ucanews.com reporter, Colombo
Updated: October 01, 2014 09:02 PM GMT
Police in Sri Lanka used water canons and tear gas on Sunday to disperse a group of about 3,000 Catholics who were demanding the return of a statue that had been confiscated by police earlier in the day.
The statue of St Philip Neri had been erected on government-owned property in Kalutara, across the street from St Philip Neri Parish.
Police removed the statue after a group of Buddhist monks complained that the church had erected it without official permission from government authorities.
Church officials argued that the statue of its patron, located on a street that bore his name, was protected by religious freedom provisions within Sri Lanka’s constitution.
Shortly after the statue's removal, protesters gathered and blocked traffic along Galle Road, a major thoroughfare in the seaside resort town, which is located about 40 kilometers south of the capital Colombo.
Police responded with water canons and tear gas in an attempt to disperse demonstrators and bring the tense situation under control. Several police officers and demonstrators were reportedly injured in the melee.
Fr Suran Attidiya, who participated in the demonstration, said he was joined by about 3,000 others who sought the return of their "beloved saint's statue".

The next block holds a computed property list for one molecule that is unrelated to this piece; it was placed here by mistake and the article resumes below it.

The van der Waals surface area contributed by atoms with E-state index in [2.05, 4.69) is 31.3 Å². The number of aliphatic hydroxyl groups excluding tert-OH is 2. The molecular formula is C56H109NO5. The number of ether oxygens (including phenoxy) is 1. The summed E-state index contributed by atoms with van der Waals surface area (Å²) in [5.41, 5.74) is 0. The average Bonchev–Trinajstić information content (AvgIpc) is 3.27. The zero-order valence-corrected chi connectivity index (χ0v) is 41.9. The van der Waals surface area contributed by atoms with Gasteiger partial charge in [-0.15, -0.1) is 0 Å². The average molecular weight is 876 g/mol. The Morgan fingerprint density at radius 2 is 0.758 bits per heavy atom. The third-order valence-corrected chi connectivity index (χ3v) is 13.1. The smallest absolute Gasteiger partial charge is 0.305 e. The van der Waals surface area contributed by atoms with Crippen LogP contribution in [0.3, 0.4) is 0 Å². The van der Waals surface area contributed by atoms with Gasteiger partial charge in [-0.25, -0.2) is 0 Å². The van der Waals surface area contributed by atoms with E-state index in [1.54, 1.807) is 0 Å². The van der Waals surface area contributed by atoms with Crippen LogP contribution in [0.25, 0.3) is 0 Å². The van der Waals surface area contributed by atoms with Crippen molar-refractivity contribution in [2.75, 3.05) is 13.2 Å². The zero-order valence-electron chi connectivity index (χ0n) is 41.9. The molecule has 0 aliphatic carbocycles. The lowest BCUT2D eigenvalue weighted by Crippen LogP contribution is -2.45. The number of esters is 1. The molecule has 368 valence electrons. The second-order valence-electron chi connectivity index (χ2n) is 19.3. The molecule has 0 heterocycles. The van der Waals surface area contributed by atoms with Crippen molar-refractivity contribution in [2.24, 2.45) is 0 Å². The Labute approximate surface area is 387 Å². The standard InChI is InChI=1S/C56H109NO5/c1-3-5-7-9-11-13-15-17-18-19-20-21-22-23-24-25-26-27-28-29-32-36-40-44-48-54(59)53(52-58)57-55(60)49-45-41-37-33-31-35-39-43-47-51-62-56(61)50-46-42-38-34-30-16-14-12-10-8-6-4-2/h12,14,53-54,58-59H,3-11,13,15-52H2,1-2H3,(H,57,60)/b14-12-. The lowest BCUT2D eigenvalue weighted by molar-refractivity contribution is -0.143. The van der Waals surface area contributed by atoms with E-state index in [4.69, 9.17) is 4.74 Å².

"The Sri Lankan constitution guarantees freedom of religion for everyone, not only the majority religion," Fr Attidiya, told ucanews.com. "Catholics have every right to place the statue there."
Fr Attidiya said police later returned the statue to the parish and placed it on its intended resting place. The statue will remain covered by a white cloth until local authorities decide how to best adjudicate the case.
The Venerable Magalkande Sudantha Thero told ucanews.com that he and other Buddhist leaders had urged police to remove the statue because church officials had not applied for permission through the religious affairs ministry before erecting the statue on public property.
"The police stopped Buddhists when we put up a Lord Buddha's statue recently in Kalutara. All are equal before the law but is the law equal to everyone?" he asked.
Hardline Buddhists groups in Sri Lanka have been responsible for numerous attacks on members of minority religions and their places of worship in recent years. Rights monitors and non-Buddhists say that a double-standard exists when it comes to areas of religious freedom and tolerance.
Suresh Premachandran, president of the Tamil National Alliance, noted that Buddhist statues and temples have been constructed throughout Sri Lanka’s former war zone, which was historically a Hindu-dominated area.
"Many Buddha statues and 10 to 15 new [Buddhist] temples have been erected in the north since the end of the conflict in 2009. These statues have been placed where there are very few Buddhists or no Buddhists residing," he told ucanews.com
"It creates hurt feelings among Hindus and Christians. Some statues have been built close to Hindu and Christian temples," he added.